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The Student News Site of Texas A&M University - College Station

The Battalion

The Student News Site of Texas A&M University - College Station

The Battalion

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The BattalionMay 4, 2024

Cartoons of dragons, witches explain statistics

 
 

An associate professor in the Texas A&M Department of Statistics, Alan Dabney, has found a new way to convey statistics to non-statisticians – cartoons.
In his new book “The Cartoon Introduction to Statistics,” Dabney explains basic statistical concepts, such as confounding, probability, hypothesis testing, standard deviations and sampling distribution using cartoons of dragons, witches and Vikings.
“I want to make it easier for non-math people to access and benefit from statistics,” Dabney said. “I think there are a lot of people in the world, not just math majors, who could greatly benefit from having basic tools for extracting confident information from data.”
Dabney co-authored the book with cartoonist Grady Klein, the creator of the graphic novel series “The Lost Colony” and co-author and illustrator of “The Cartoon Introduction to Economics” Volumes I and II on micro and macro economics.
“Grady is not a statistician, and I’m certainly not an expert story teller,” Dabney said. “He would continually ask, ‘What does probability mean in plain English, and why do I care?’ It was a challenge, but a good challenge, which is why I think it’s going to be a good book.”
Klein discussed his views on the book, explaining its genesis, how this book will help people understand statistics and why it’s important that
they do.
“The book grew out of Alan’s [Dabney] desire to communicate the basics of statistics more effectively,” he said. “My own role was to create cartoons and stories to help achieve that end. Statistics can feel like a thorny subject, but our strong conviction is that it needn’t feel that way. The tools of statistics are not only powerful and helpful, they’re also fantastically clever and fun. In the end we created a book that’s funny and approachable, that provides a solid, thorough introduction to statistics.”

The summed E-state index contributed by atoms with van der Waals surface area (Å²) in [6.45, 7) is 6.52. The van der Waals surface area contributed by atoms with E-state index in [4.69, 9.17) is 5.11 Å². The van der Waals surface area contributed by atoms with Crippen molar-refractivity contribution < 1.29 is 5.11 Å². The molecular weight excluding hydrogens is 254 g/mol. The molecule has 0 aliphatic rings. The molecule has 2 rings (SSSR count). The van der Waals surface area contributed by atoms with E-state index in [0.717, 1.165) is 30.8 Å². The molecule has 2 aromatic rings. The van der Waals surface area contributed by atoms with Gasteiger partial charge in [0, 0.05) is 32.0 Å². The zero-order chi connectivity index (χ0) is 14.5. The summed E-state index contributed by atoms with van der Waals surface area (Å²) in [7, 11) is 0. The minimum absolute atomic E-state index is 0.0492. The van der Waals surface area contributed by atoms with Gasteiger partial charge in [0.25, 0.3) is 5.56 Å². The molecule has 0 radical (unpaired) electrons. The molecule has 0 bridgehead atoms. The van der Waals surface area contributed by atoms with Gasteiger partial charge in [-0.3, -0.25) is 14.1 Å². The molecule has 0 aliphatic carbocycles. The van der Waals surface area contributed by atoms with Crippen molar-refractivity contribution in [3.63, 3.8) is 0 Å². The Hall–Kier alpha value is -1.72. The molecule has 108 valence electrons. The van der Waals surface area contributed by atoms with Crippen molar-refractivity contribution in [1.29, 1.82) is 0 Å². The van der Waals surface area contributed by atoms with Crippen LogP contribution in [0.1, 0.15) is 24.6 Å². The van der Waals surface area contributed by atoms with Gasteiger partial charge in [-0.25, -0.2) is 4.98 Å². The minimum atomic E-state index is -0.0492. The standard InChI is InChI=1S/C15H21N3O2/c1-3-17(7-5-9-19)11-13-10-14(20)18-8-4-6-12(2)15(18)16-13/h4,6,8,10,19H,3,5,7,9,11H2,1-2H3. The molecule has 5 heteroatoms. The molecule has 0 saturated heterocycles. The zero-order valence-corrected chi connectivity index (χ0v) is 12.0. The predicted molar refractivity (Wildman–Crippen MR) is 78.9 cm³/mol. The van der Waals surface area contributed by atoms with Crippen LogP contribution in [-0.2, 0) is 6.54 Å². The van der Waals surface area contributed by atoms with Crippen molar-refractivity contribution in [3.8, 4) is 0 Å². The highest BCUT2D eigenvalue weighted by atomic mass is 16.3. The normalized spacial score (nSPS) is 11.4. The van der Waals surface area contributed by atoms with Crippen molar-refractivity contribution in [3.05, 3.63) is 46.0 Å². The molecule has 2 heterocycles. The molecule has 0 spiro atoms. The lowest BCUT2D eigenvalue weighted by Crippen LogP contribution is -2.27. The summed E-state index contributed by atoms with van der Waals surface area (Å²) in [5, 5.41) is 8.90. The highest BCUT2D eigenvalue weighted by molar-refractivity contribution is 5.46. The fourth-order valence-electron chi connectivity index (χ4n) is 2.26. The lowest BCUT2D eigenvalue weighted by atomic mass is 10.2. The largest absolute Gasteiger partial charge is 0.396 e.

The give-and-take process between Dabney and Klein continued and culminated into a 225 page story detailing statistics concepts in a way that is easy to understand. The book debuted June 2 on Amazon and other sites.
Dabney envisions the book not as a replacement to a textbook, but a “supplement that will help readers develop a solid grasp of the key concepts and give students, especially non-statistics majors, a better ability to understand more in-depth details in textbooks.”
Stephen Turner, an ’08 a business management graduate and a recent masters’ graduate of Savannah College of Art and Design in Design Management, talked about how students will likely react to the book. Turner and Dabney work together on research about future teaching technique.
“Statistics is a complicated discipline and is daunting to many students, especially those that have no background in statistics or math in general,” he said. “Students come to class expecting it to be difficult and they are immediately bombarded with definitions that do nothing to ease their nerves. By introducing the concepts of statistics in a more relaxed form, in this case through illustration, the students are shown that it is not as difficult to understand as they thought.”
“The Cartoon Introduction to Statistics” has received positive preliminary reviews.
Publishers Weekly called it “delightful,” and the Kirkus review stated that “there is some inevitable simplification here – as they note, ‘in practice…conditions are often more complex’-but Klein and Dabney give a smart, enjoyable overview of this most useful branch of mathematics.”

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